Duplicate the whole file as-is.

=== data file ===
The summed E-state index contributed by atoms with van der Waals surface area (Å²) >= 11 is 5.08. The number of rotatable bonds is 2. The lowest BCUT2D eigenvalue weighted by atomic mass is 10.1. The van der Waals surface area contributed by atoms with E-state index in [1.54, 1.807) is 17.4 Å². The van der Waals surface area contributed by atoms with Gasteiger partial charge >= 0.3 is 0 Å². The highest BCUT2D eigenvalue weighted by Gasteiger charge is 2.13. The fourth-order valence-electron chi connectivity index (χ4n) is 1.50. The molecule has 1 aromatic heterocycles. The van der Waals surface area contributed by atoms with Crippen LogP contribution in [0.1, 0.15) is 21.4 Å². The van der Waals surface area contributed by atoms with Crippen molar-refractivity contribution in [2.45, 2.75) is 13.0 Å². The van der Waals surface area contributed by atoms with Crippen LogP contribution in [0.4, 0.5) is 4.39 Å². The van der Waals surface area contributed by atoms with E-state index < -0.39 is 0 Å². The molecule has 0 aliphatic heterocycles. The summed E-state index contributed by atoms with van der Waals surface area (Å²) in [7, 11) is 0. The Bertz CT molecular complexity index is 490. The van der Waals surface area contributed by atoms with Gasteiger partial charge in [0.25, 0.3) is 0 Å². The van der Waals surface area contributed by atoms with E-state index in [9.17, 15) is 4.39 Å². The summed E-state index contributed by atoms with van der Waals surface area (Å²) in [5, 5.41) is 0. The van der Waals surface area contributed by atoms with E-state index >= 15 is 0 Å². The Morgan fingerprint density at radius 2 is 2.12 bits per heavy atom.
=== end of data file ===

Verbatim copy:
The summed E-state index contributed by atoms with van der Waals surface area (Å²) >= 11 is 5.08. The number of rotatable bonds is 2. The lowest BCUT2D eigenvalue weighted by atomic mass is 10.1. The van der Waals surface area contributed by atoms with E-state index in [1.54, 1.807) is 17.4 Å². The van der Waals surface area contributed by atoms with Gasteiger partial charge >= 0.3 is 0 Å². The highest BCUT2D eigenvalue weighted by Gasteiger charge is 2.13. The fourth-order valence-electron chi connectivity index (χ4n) is 1.50. The molecule has 1 aromatic heterocycles. The van der Waals surface area contributed by atoms with Crippen LogP contribution in [0.1, 0.15) is 21.4 Å². The van der Waals surface area contributed by atoms with Crippen molar-refractivity contribution in [2.45, 2.75) is 13.0 Å². The van der Waals surface area contributed by atoms with Crippen LogP contribution in [0.4, 0.5) is 4.39 Å². The van der Waals surface area contributed by atoms with E-state index < -0.39 is 0 Å². The molecule has 0 aliphatic heterocycles. The summed E-state index contributed by atoms with van der Waals surface area (Å²) in [7, 11) is 0. The Bertz CT molecular complexity index is 490. The van der Waals surface area contributed by atoms with Gasteiger partial charge in [0.25, 0.3) is 0 Å². The van der Waals surface area contributed by atoms with E-state index in [9.17, 15) is 4.39 Å². The summed E-state index contributed by atoms with van der Waals surface area (Å²) in [5, 5.41) is 0. The van der Waals surface area contributed by atoms with E-state index >= 15 is 0 Å². The Morgan fingerprint density at radius 2 is 2.12 bits per heavy atom.